A mirage without deregulation
The author is the dean of Sogang Graduate School of Management of Technology and head of the FinTech Center.
Governments in both developed and developing economies are pulling out all the stops to promote venture start-ups. The enterprises will create jobs and drive growth in the age of the fourth industrial revolution. A unicorn — a start-up company valued at over $1 billion — is being born across the globe almost every week. The bar is being raised fast in the tech world with the arrival of decacorns — or venture companies valued at over $10 billion. The proliferation of promising unlisted companies underscores the significance of fostering start-ups.
Where does Korea stand in raising start-ups? Four administrations, liberal and conservative, have been eager to encourage tech start-ups since the early 2000s. The current Moon Jae-in administration vowed to create an environment for innovation by arranging private venture funding and by stimulating the Kosdaq market. He promised to bring back the IT venture fever of 1999-2000 under the Kim Dae-jung administration. Investments in start-ups last year reached an all-time high of 2.86 trillion won ($2.6 billion). Despite the surge in capital, the mood is hardly feverish. Of 236 unicorns across the world, only three are of Korean origins. The tech-laden Kosdaq index has declined since the second half of last year.
The poor scoreboard is largely the result of heavy government regulation. In a 2016 World Economic Forum report, Korea was ranked 26th among 138 countries in national competitiveness. But it was 105th in the burden from regulation category. Regulations are taxing Korea’s potential and threatening its competitiveness. A special law allowing regulation-free zones in 14 cities and provinces across the nation finally passed the National Assembly in October 2018 after it was first motioned in May 2016. The Innovation and Venture Council, a representative body for venture enterprises, asked that 160 regulations be eliminated. Ultimately, 24 were eased.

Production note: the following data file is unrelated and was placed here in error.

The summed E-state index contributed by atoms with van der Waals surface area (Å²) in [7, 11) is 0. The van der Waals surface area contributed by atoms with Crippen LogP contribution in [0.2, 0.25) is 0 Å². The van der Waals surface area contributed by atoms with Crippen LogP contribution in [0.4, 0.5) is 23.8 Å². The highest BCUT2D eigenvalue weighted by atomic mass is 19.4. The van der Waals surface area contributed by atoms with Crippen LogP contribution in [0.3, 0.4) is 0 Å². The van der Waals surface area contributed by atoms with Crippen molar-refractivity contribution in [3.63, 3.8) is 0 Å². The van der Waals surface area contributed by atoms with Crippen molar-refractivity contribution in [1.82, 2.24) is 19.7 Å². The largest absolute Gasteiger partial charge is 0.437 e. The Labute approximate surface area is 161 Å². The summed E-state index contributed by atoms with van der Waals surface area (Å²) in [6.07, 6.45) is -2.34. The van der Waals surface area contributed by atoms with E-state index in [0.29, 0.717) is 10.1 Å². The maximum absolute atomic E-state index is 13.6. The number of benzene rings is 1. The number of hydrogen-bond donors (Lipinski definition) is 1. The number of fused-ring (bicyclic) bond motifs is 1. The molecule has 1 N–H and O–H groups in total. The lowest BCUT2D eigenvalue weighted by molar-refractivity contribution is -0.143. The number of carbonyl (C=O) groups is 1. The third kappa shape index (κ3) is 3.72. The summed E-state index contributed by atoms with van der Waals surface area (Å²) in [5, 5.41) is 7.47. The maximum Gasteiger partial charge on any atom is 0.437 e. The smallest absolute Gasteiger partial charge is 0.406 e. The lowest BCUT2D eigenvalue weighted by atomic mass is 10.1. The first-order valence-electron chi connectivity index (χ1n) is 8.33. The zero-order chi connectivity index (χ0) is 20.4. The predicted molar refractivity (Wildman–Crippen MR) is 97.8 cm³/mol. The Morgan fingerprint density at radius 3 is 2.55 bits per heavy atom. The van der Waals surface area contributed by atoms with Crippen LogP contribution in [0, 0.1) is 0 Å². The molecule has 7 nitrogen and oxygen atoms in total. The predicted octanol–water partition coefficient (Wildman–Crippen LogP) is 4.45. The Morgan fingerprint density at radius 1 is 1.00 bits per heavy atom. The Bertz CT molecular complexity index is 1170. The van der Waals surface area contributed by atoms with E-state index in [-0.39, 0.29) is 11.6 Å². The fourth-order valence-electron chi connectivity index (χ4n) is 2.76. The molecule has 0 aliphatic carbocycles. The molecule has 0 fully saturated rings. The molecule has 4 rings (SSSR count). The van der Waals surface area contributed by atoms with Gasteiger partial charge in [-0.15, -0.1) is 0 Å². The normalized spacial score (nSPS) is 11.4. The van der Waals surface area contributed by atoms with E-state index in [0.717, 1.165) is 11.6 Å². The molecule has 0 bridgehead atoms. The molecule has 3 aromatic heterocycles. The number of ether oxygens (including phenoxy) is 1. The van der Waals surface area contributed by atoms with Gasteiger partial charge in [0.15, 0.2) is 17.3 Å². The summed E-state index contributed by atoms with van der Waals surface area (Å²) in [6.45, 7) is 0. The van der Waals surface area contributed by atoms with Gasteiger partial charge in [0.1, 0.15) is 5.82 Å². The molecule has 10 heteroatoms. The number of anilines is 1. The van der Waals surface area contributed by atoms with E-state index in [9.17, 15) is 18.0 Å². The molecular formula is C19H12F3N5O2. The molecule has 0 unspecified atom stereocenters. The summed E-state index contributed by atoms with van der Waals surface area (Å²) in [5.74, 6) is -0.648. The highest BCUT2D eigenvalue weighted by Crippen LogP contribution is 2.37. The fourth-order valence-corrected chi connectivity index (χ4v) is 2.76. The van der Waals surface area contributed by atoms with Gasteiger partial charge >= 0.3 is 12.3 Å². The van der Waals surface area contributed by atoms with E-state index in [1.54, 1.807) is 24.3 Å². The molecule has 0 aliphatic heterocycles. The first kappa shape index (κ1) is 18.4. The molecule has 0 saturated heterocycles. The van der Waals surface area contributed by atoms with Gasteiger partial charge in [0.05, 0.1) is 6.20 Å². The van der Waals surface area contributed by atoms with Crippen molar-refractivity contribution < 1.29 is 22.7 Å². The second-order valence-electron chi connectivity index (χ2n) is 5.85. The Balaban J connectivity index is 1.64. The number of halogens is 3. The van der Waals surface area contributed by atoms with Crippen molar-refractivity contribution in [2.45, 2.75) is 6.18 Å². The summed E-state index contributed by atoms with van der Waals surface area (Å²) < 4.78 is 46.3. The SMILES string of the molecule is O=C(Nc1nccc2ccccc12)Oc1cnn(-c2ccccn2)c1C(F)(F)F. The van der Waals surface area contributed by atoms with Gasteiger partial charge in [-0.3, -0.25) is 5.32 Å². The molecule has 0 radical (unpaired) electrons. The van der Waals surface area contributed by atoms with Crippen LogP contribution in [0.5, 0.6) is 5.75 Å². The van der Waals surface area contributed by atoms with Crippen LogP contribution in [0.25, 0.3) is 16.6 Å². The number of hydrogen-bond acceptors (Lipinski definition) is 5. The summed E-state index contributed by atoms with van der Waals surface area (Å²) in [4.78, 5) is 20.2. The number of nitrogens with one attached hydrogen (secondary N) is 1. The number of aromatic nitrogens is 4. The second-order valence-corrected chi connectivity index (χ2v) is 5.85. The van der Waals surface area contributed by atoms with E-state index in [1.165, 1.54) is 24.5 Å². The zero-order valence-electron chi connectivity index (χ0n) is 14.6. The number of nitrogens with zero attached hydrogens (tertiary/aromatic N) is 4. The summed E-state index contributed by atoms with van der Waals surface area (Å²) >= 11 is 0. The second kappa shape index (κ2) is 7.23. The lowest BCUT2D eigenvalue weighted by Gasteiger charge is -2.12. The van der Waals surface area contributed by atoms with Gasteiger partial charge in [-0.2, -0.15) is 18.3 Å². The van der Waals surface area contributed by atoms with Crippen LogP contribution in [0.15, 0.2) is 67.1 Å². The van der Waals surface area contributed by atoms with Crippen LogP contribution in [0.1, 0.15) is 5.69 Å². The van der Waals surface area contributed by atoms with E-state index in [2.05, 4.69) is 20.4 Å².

Applications of big data, dubbed the oil of 21th century, also remain limited due to privacy regulations in Korea that require companies to get prior consent from individuals for any use of their personal information.
The United States and China allow “regulatory sandboxes” to allow for the testing of new technologies before their regulations are created. Unintended consequences can be avoided in this way. New industries can bloom first, with interference coming only if and when problems arise.
Beijing is allowing “white spaces” — periods of five to 10 years which see complete liberalization in new businesses — under a campaign to promote 100 million start-ups. As new industries involve novel business concepts, they cannot grow in the context of traditional rules, frameworks, infrastructure and market practices. If the potential for start-ups is great, new business concepts should be allowed to run beta for a time: regulations can come later.
The fourth industrial revolution will usher in a digital age. The market must become digitalized in tune with the new age. The enterprises must pioneer the market and make money. But the government’s role is also pivotal in backing the digital market and growth of e-commerce.
During the Nov. 11 Singles’ Day shopping extravaganza last year, Chinese e-commerce giants like Alibaba and JD.com sold 60 trillion won worth of goods in one day. Alibaba has expanded to Malaysia, Thailand and other Southeast Asian markets given how borders are meaningless in e-commerce. At the suggestion of Alibaba executive chairman Jack Ma, Malaysia opened a digital free trade zone near the Kuala Lumpur International Airport in November 2017. China aims to become a digital superpower through expansion in the digital realm.
Korea does not have any large-scale e-commerce players. Gmarket was sold off to eBay.
The digital economy is expected to amount to half of the global economy, up from its current 20 percent, within the next 10 years. It will soon be larger than the brick-and-mortar economy. The digital market is a country’s strongest infrastructure. The Moon administration must put top policy priority on promoting a digital drive.
A strong digital market can broaden opportunities for small- and mid-sized companies that lack overseas networks and brand power. Good products and services can reach all parts of the world through mobile and digital space. Smart and creative start-ups can grow on their own at an explosive pace. Revised bills on private information and regulatory sandboxes are inbound. The government must take a more proactive role than ever before in championing venture enterprises.
Translation by the Korea JoongAng Daily staff.
JoongAng Ilbo, Jan. 7, Page 29